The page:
What You See is What You Get: How Virtual Reality Can Improve Architecture
Figure 1: Ty Hedfan House real (left) and virtual (right) [dezeen,com] – Virtual reality is increasingly capable of delivering highly accurate simulationsWhen HKS Architects had to build a medical facility with a 10,000 square foot atrium and 40+ foot sky lit area, they faced a big problem: How could they reasonably simulate the experience to measure the design’s impact on the medical building’s employeess?
Current methods of digital drawings fail to adequately capture the sense of scale and its impact on human users. Where traditional methods of architectural renderings fall short, emerging virtual and augmented reality technology bridge the gap between design and reality
HKS Architects drafted its designs into virtual reality immersions the end users could experience. For daring and user-heavy design, this kind of experience is crucial for executing functional yet aesthetically pleasing projects: “Project managers, owners, and the architects were able to put themselves in the newly designed atrium area and discuss the feeling gained as a visitor to the new hospital entrance”(1).
Using virtual reality to mock up projects before they are built is a vital tool to minimize the gap between designs on paper or computer screen and the physical space as people will experience it. Virtual reality renders a concrete narrative that includes user experience into the architectural process and ensures that artistry does not supersede usability. Giving the end user a voice and the vocabulary to express what they want, modern architecture can begin to integrate emotion-oriented design practices, beneficial for everyone involved. In this way, architects can incorporate real time feedback into their original design: “Each user was able to put on the headset, describe to the architect what they saw and move machines and furniture to their desired locations within the virtual environment.” (2).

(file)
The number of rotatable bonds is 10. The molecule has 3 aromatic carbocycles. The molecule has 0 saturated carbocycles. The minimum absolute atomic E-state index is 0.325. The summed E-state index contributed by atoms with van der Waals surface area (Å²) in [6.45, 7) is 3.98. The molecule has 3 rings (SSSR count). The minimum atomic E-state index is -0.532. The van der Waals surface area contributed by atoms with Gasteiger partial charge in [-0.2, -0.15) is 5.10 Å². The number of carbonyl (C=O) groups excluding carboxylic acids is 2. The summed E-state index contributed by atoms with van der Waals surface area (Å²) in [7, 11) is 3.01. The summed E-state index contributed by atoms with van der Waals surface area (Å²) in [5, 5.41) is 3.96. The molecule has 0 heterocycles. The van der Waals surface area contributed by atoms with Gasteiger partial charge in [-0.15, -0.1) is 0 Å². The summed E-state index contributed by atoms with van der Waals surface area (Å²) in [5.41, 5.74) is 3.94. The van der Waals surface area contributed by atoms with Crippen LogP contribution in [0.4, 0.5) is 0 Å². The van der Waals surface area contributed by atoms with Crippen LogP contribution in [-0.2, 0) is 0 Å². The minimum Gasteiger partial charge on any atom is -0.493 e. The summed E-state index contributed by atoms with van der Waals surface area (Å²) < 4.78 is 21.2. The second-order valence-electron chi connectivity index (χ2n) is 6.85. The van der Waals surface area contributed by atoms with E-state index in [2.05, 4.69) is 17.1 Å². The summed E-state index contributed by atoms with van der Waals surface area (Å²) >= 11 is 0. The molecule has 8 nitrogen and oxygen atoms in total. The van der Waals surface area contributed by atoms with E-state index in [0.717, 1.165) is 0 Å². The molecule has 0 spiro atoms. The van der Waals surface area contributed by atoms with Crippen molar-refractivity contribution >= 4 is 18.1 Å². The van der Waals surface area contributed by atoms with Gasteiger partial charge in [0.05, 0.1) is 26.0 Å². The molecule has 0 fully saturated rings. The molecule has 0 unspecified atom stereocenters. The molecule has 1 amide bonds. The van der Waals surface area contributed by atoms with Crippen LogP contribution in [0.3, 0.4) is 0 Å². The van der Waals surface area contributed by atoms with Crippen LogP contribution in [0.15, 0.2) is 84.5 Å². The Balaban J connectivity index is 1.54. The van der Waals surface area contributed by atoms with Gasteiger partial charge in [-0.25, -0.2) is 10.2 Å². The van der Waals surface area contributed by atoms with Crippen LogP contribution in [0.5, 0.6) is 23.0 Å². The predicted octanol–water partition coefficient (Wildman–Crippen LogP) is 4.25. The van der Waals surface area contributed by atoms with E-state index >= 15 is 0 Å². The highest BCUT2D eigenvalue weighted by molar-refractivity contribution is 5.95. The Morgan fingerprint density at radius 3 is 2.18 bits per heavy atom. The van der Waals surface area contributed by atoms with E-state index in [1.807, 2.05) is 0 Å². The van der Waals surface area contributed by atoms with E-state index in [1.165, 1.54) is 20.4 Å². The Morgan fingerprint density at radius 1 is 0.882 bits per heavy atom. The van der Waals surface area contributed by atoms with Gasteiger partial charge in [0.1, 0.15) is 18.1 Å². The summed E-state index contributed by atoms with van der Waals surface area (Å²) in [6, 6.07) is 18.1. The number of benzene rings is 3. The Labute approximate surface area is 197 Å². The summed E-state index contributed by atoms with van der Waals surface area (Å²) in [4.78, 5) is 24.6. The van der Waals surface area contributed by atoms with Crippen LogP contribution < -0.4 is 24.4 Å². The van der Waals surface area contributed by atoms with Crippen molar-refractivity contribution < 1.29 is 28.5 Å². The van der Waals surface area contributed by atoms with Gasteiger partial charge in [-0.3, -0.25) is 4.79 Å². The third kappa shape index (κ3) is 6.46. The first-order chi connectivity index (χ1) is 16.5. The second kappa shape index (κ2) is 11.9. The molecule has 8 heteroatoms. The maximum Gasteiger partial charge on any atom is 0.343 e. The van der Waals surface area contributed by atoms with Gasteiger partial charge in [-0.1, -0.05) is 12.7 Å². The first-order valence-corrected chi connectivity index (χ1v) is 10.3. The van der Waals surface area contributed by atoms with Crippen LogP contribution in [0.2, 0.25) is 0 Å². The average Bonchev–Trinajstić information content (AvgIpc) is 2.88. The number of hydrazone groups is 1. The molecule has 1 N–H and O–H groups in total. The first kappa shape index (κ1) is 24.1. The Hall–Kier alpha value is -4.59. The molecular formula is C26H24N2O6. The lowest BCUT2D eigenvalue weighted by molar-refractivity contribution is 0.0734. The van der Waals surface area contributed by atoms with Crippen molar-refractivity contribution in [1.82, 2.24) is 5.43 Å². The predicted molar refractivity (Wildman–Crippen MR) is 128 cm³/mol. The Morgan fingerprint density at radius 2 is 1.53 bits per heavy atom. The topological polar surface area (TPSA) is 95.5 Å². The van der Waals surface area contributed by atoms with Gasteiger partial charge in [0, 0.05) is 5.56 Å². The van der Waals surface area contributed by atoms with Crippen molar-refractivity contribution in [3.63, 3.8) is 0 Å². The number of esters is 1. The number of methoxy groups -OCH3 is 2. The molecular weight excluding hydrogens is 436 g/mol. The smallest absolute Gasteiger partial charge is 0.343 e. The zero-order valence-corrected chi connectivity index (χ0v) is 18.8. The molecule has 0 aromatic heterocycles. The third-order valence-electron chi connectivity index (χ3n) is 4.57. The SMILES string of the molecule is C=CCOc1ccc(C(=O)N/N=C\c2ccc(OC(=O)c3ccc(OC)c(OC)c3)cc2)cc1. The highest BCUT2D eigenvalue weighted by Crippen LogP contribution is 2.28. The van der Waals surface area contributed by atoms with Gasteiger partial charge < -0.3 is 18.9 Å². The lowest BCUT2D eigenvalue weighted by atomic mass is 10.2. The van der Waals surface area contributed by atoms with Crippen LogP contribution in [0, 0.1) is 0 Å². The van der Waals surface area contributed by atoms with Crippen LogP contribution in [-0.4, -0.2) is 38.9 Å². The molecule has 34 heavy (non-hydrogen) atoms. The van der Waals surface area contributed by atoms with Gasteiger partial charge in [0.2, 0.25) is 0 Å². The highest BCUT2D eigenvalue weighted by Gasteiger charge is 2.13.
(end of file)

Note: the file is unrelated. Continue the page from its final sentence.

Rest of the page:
Tools such as virtual reality present the opportunity for an ongoing conversation between design and user experience–one that can ultimately phase out many of the inefficiencies present in today’s insulated architectural design practices.
MkThink’s focus on efficient building practices makes this technology particularly relevant. It weeds out inefficiencies in design before they are rendered in brick and mortar. And it brings user needs and wants to the forefront, an essential part of any good design.